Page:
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Re: [Aroid-l] Let's talk commercial mixes, eh?

  • Subject: Re: [Aroid-l] Let's talk commercial mixes, eh?
  • From: Tony Avent tony@plantdelights.com
  • Date: Sat, 17 Dec 2005 16:39:27 -0500


We use a pine bark/peanut hull based mix called Biocomp #5. This is the same mix that we use for everything in our nursery and we are extremely satisfied. I'm not an advocate of adding ammendments to commercial mixes since the good companies have already spent millions of dollars of research to reach the right water and air holding capacity. I hope this helps.

Tony Avent
Plant Delights Nursery @
Juniper Level Botanic Garden
9241 Sauls Road
Raleigh, North Carolina 27603 USA
Minimum Winter Temps 0-5 F
Maximum Summer Temps 95-105F
USDA Hardiness Zone 7b
email tony@plantdelights.com
website http://www.plantdelights.com
phone 919 772-4794
fax 919 772-4752
"I consider every plant hardy until I have killed it myself...at least three times" - Avent

Ken Mosher wrote:

Dear aroiders,

We've heard from time to time what soil mixes different people use for their Amorph collections. Most of the experienced growers create a custom mix. I've spoken with several people: Dan Devor mixes by hand, Dewey Fisk mixes up a pile with a shovel. But Dan is mixing mostly for his personal collection, even though it's large and Dewey does this full-time. Ron McHatton modifies Fafard's #3B with extra perlite.

The mix I have been using just isn't working. One year it worked great - must have been a fluke of the weather that let me get away with it. I've determined that even when the top 2" are dry the lower part is actually wet - the perfect recipe for rot, especially when I wander by and add more water because they look and feel dry.

I have a problem that I imagine is like what is experienced by larger growers who are under staffed. I work full time (present unemployment excepted) and I just can't afford the time required to create my own potting mix. Nor do I have the stamina to mix up 5+ cubic yards of it all at once in the spring! (I used over 5 yds3 in 2005.) And I've no place to store that much for any length of time so I can't mix it up now for springtime use. Maybe Tony Avent has some advice for me.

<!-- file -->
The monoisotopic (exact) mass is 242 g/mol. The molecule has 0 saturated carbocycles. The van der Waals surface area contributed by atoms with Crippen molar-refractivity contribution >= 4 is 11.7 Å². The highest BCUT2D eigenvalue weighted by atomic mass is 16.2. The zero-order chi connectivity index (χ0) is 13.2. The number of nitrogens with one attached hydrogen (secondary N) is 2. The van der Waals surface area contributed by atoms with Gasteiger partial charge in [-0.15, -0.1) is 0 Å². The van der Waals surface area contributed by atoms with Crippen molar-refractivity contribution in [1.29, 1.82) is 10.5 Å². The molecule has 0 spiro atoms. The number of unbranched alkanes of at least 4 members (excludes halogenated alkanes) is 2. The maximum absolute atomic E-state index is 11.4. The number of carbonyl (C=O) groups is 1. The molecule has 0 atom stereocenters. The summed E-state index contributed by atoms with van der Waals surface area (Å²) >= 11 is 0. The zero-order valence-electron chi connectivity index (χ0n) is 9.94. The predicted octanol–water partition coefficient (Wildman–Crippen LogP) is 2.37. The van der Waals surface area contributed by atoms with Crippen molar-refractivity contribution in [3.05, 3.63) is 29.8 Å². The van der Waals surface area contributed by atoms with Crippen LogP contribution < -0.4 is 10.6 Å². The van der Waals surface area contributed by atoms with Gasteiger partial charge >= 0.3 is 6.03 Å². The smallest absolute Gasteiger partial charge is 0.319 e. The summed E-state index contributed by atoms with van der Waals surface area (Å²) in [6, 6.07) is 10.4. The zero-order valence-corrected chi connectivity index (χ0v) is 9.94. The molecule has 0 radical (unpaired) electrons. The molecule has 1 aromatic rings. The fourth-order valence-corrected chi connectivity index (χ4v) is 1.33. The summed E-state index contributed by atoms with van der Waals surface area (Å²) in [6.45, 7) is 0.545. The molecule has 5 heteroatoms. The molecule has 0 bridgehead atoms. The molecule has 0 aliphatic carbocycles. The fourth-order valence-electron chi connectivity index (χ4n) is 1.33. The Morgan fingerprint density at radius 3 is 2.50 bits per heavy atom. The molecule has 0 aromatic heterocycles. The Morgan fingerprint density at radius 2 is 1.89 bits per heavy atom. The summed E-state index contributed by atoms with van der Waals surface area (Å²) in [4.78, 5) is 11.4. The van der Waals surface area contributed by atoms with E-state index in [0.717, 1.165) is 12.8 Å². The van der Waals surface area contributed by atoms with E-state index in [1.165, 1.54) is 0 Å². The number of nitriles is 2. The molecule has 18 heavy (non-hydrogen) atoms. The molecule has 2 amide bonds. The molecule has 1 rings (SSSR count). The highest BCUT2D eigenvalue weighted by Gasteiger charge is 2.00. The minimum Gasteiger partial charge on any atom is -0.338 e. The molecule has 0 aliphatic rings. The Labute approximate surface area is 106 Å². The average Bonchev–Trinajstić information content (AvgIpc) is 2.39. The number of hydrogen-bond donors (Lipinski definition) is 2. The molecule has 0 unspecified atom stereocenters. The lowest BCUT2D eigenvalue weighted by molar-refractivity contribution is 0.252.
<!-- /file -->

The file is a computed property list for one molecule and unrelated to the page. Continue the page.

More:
I turned to the Milikowski catalog for a commercial potting mix solution. The reason I'm referring to their catalog is convenience - a new one came in the mail while the subject was on my mind.

I've put a 10-page PDF on my server that includes the commercial mix section of their catalog. When referring to page numbers I'll use 1 - 10, not 64-73 (the page numbers in the catalog). http://dragocactoid.com/CommercialGrowingMediums.pdf is 1.6MB.

If people are interested, and will indulge me, I'll go through some commercially available mixes that seemed promising. Some of them are available in bulk, meaning very large bags (60 cubic feet). I circled the ones I'll ask your opinions about.

It would help if I told you where I'm growing; in New England, USA, specifically Andover, Connecticut. USDA Zone 5a. Mostly inside a 52 x 22 foot greenhouse but also outdoors for large specimens and overflow. Growing only during spring, summer, fall. I grow offsets and small tubers in 1/2 gal square nursery pots, larger tubers in 1 to 3 gal pots, really big tubers in 20 gal tubs.

#1 - on the first page is Sungro's Sunshine 910. Sungrow took over Scott's Coir-based line of mixes. I think #910 might not be a great choice.

#2, #3 - page 2, Sunshine bark-based mixes (hi Dan!). I point specifically to Sunshine 500 series and Sunshine PX3. (A brief note on peanut hulls; I've never seen one breakdown, they seem to last a long time in my own experience.)

#4 - page 4, Metro-Mix 380 Coir. Catalog recommends for bedding plants in mid to large size containers. Any good for my 1/2 gal pots?

#5, #6, #7 - page 6, Fafard Mix #3B, Mix #50 and Mix #52. Page 8 gives further descriptions of the mixes; I circled #3B and #52 - both of which are readily available in 60 ft3 bags.

I didn't single out anything on pages 9, 10, but I included them so people could see the entire commercial mix section of the catalog. I've dealt both with Milikowski and Griffin's Greenhouse Supply. They both have warehouses in Connecticut that I've been to.

If I can make a decision well before spring then I can find the least expensive way to get it here, such as maybe piggybacking my order with one of my neighboring nurseries.

Thank you for your indulgence!

-Ken Mosher
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